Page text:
The play test is one of the most important parts of game design
The play test is one of the most important parts of game design, but it’s also one of the hardest things to do well. There’s a lot more to getting useful data out of your players, than simply sitting them down in front of your game. Today, we’re going to talk about playtesting. This isn’t the same as the bug testing you would do if you’re a professional tester. I’m talking about the user feedback type of play test, that designers do to help us understand the real quality of our games.
Unfortunately, many young designers seem hesitant to go out and playtest. They often feel like their work is not ready to show yet, or that people just won’t get it, or the playtesters are only going to give them feedback they already know. Maybe, it’s just that showing your work to other people is really tough. It’s like reading them your poetry, or playing them a song you wrote. By conducting a playtest, you’re kind of putting yourself out there. The first major challenge in a designer’s career, is to overcome this shyness, to fully invest yourself in your work, without getting your pride tangled up in it.
At playtest, people will say negative things about your design. They will tell you all sorts of things you already know should be in your game, but that the team just hasn’t gotten to yet, or you simply don’t have the budget to do. It’s important that you don’t reject any of this feedback. Don’t get defensive, or try to explain to the player what will eventually be in the game, just embrace it all openly. Write it all down, and really listen, because all of this information has uses. You have no need to justify yourself to anyone. Your only job is to put out a good game, and the only way to do that is with feedback.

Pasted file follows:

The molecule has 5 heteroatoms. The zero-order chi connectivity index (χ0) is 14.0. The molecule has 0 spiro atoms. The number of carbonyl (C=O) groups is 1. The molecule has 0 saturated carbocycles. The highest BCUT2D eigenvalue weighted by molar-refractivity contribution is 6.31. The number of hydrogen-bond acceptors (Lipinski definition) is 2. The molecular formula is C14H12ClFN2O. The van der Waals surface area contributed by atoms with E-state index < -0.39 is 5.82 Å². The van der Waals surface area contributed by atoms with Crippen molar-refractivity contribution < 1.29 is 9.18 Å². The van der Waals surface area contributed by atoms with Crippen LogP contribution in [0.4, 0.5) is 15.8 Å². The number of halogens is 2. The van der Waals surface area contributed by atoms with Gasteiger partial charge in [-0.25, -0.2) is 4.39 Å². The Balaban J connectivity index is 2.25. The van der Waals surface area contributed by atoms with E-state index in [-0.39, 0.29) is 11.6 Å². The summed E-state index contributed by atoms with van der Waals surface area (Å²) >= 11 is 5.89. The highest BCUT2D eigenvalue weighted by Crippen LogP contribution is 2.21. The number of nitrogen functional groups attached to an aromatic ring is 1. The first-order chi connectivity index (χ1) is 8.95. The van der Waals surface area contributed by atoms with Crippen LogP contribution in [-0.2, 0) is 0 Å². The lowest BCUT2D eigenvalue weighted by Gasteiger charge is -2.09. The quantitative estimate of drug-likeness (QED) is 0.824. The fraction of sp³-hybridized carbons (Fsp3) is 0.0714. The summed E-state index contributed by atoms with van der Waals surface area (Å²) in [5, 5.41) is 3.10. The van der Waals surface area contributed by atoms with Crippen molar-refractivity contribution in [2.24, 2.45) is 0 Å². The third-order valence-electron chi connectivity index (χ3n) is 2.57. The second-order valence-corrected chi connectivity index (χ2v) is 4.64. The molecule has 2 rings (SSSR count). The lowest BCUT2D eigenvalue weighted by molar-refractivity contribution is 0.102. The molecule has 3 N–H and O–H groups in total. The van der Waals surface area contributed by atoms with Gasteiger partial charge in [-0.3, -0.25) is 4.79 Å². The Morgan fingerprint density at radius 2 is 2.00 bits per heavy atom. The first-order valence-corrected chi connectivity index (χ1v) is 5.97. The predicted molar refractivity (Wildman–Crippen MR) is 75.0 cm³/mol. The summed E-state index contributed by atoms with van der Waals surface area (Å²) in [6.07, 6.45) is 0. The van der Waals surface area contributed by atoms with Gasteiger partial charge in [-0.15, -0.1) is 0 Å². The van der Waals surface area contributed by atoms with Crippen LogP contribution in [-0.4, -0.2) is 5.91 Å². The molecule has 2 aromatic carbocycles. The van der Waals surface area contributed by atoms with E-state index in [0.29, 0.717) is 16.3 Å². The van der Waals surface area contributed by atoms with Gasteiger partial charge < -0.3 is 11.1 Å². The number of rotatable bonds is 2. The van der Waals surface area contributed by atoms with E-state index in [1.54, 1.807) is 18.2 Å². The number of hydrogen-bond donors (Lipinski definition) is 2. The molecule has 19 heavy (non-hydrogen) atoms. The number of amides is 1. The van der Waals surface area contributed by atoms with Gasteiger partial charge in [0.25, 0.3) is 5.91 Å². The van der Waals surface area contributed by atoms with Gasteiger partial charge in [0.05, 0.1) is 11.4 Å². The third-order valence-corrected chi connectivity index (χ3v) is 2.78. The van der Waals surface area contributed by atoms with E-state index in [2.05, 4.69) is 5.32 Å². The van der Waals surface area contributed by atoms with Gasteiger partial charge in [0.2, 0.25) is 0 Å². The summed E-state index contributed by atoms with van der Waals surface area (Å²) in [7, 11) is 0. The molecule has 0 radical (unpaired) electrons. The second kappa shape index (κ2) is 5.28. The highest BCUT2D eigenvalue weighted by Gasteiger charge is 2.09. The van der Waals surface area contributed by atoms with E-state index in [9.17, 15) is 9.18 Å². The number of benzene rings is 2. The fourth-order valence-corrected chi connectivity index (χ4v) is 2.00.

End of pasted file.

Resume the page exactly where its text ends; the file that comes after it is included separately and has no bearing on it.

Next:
Once you’ve steeled yourself for all the criticism to come, the second thing to know about playtesting, is that it is never too early to do it. As soon as you have a prototype, as soon as you have squares moving around on a screen, you can test. In fact, James will often run tests well before, he’s even got anything digital to work with, creating a prototype out of a deck of cards, or even getting a bunch of people to run around a room can yield valuable data. Many times, design students will tell them when they go to playtest early in the depth cycle, that all anyone tells them are things they already know. That just means they aren’t looking at all the data.
Additionally, early testing gives you data that you’re going to need for later. Each time you test, you’re going to see if the adjustments you made to the game, made the issues you encountered better, or worse. To do this, you need as many data points as possible. The longer your trend line, the more in depth your understanding will be. One final word about early testing. You may be wrong about your game. Embrace that. You may well find that what you thought was the core engagement of your work, wasn’t what people actually found engaging. Don’t reject that, that is the most valuable data you can get. As anyone who has built a game will tell you, the earlier you make changes, large or small, the cheaper it is to make them. Don’t cost everyone else on your team weeks of work, just because you were afraid to playtest early.
Now, let’s go over a few quick and dirty rules of how to test. First, try and talk to your players as little as possible. Anything you say to them, biases them, and prevents you from getting good data. You may feel the need to explain your game before starting, but resist that urge. Let them take a crack at it, before you tell them what they should be doing. This will allow you to observe what they naturally want to do in your experience, and gives you a better sense of where they get stuck, or what needs to be explained. Once they’ve had a go, or 2, then you can inform them.